Pressure to reduce energy consumption in HVAC is mounting and so demand controlled ventilation (DCV) and free cooling are gaining popularity. Lars Stormbom, product manager at Vaisala, argues that optimal sensor maintenance is crucial to any energy savings strategy
Demand controlled ventilation (DCV) and free cooling are advanced control regimes becoming popular among companies in a move to reduce energy consumption in HVAC. However, no amount of intelligence in the building automation system will help achieve this if the sensor measuring the actual conditions has drifted.
It is also not enough that accuracy requirements are met out of the box; the requirements should be maintained during the lifetime of the building. Figure 1 demonstrates the test results for 23 GM10 CO2 modules at 1000 ppm. Even with these notable results, we still recommend periodic checking against a reliable handheld instrument at least every second year.
Indoor air conditions are considered benign for sensors. On the other hand, sensors used in building automation are rarely calibrated or serviced once the system has been commissioned.
Incorrectly wired or faulty sensors are common, so at least one comparison measurement should be done during the system commissioning.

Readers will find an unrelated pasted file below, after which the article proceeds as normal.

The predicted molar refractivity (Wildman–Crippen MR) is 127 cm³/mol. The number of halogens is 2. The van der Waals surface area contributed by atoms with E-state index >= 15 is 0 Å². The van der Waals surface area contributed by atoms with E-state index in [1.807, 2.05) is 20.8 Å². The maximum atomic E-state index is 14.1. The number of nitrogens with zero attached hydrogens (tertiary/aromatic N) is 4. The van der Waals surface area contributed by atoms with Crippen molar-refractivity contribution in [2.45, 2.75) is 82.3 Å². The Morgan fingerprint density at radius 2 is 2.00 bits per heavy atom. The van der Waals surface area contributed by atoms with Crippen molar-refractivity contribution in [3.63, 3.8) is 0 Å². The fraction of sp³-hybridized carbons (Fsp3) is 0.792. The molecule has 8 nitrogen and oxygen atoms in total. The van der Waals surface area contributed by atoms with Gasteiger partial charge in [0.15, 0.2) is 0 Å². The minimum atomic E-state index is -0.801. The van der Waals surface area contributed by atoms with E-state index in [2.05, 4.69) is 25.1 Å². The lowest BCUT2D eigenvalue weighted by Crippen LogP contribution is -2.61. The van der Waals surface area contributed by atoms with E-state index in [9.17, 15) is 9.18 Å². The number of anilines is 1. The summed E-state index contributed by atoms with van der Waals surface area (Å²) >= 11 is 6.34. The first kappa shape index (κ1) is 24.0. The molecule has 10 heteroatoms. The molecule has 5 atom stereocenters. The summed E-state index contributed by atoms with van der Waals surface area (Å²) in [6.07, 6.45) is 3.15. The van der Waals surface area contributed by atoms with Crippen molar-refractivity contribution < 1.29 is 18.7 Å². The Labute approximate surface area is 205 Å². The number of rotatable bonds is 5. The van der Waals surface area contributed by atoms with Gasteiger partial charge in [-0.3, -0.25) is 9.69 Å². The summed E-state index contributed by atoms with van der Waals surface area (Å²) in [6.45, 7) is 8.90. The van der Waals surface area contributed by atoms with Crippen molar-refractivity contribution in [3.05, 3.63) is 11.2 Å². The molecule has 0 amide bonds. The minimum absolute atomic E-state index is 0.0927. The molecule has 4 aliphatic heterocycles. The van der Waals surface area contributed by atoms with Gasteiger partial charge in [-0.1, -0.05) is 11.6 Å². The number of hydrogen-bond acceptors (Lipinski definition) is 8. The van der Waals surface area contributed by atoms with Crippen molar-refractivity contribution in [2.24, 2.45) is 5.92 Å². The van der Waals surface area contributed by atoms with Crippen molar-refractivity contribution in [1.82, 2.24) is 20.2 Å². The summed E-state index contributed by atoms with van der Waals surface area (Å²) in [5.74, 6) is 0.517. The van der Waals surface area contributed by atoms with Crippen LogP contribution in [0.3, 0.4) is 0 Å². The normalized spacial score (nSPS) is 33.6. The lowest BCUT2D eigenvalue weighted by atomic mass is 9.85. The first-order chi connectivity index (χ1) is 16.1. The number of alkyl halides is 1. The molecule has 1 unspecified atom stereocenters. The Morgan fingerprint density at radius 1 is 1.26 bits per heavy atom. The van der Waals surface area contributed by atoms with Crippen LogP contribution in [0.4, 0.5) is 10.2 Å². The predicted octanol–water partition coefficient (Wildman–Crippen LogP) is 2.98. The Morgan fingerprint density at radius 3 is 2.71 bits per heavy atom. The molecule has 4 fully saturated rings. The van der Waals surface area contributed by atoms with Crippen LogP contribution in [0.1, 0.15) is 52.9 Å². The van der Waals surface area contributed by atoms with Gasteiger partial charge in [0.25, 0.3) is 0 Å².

It is advisable to check the installed sensors after a couple of years against a reliable handheld instrument.
Economisers can save energy in some climates by using free cooling from outdoor air. In humid climates, however, the most important factor is the amount of humidity in the outdoor air, not the temperature.
At 30°C the enthalpy changes from 30 kJ/kg to 96 kJ/kg when the relative humidity changes from dry to 95%RH. According to ASHRAE standard 90.1, differential enthalpy control or fixed enthalpy control is recommended in economisers for hot and humid climates.
The RH accuracy for control sensors should be <±5%RH. While most sensors are specified to ±5%RH or better, this specification is out of the box. The ±5%RH should be maintained over the lifetime of the system.